A Novel Ultra-cold Quantum Plasma: from Wigner Crystallization to a Molecular Bose-Einstein Condensate

Klaus Mueller-Dethlefs (Manchester)
Event Date and Time: 
Thu, 2012-01-19 17:30
Chem D-215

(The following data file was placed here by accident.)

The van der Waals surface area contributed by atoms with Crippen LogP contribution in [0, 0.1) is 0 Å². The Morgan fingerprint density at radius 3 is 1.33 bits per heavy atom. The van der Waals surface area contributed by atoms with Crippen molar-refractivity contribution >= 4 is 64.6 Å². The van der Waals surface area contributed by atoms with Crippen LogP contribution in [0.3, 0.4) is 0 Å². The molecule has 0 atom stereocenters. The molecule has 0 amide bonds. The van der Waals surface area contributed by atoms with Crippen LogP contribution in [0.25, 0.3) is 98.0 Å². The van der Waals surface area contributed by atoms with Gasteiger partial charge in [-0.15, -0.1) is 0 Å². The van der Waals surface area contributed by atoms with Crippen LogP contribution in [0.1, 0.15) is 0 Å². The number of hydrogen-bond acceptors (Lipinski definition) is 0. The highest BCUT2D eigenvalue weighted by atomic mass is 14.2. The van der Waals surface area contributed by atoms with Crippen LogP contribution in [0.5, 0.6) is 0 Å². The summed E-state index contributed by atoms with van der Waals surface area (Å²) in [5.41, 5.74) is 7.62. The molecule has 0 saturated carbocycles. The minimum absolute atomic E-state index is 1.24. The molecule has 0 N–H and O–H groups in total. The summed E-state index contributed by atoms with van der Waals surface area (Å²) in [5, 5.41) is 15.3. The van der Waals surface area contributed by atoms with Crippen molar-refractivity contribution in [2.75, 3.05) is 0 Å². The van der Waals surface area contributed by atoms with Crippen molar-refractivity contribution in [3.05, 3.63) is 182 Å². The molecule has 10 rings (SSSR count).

Bose-Einstein Condensation (BEC) was first achieved in the liquid phase in helium a century and, for gas phase atoms, a decade ago. The question arises if there could be a third BEC of a solid, crystalline, state. A possible pathway towards such a new state of matter is a quantum plasma for which the de Broglie wavelength becomes larger than the mean distance between particles. For the electrons in an ultra-cold ion-electron plasma this condition is fulfilled for a temperature below 0.1K and a density above 1015 cm3. We produce such an ultra-cold Rydberg plasma by laser threshold ionization of NO molecules in the high-density expansion region of a supersonic jet close to the nozzle. This plasma has an extremely long lifetime of milliseconds and it shows the compressibility of a “sponge like” ultra-soft solid. An explanation is the formation of an electron Wigner crystal, which according to A A Abrikosov should also lead to the formation of a lattice of the cations. A possible cooling mechanism for the molecular cations (such as 14N16O+ Bosons) towards quantum degeneracy, i.e. a molecular Bose-Einstein Condensate will be discussed.
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